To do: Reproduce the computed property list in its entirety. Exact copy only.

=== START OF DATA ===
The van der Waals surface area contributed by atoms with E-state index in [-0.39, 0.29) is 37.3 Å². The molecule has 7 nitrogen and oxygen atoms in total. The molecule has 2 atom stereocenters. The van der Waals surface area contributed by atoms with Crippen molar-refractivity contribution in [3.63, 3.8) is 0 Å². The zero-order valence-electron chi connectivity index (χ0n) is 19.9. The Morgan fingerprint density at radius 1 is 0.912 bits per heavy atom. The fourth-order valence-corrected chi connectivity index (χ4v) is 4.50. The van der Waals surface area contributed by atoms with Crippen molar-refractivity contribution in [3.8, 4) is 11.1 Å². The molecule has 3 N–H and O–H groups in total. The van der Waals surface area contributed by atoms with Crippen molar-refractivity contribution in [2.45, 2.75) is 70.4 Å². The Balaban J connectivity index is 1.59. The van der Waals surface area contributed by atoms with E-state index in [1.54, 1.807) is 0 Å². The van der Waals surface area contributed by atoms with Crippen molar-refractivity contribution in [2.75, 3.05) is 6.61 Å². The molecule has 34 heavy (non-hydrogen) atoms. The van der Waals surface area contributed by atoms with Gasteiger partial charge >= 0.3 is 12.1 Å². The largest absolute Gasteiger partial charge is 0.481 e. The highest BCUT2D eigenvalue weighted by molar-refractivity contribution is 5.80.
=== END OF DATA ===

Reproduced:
The van der Waals surface area contributed by atoms with E-state index in [-0.39, 0.29) is 37.3 Å². The molecule has 7 nitrogen and oxygen atoms in total. The molecule has 2 atom stereocenters. The van der Waals surface area contributed by atoms with Crippen molar-refractivity contribution in [3.63, 3.8) is 0 Å². The zero-order valence-electron chi connectivity index (χ0n) is 19.9. The Morgan fingerprint density at radius 1 is 0.912 bits per heavy atom. The fourth-order valence-corrected chi connectivity index (χ4v) is 4.50. The van der Waals surface area contributed by atoms with Crippen molar-refractivity contribution in [3.8, 4) is 11.1 Å². The molecule has 3 N–H and O–H groups in total. The van der Waals surface area contributed by atoms with Crippen molar-refractivity contribution in [2.45, 2.75) is 70.4 Å². The Balaban J connectivity index is 1.59. The van der Waals surface area contributed by atoms with E-state index in [1.54, 1.807) is 0 Å². The van der Waals surface area contributed by atoms with Crippen molar-refractivity contribution in [2.75, 3.05) is 6.61 Å². The molecule has 34 heavy (non-hydrogen) atoms. The van der Waals surface area contributed by atoms with Gasteiger partial charge >= 0.3 is 12.1 Å². The largest absolute Gasteiger partial charge is 0.481 e. The highest BCUT2D eigenvalue weighted by molar-refractivity contribution is 5.80.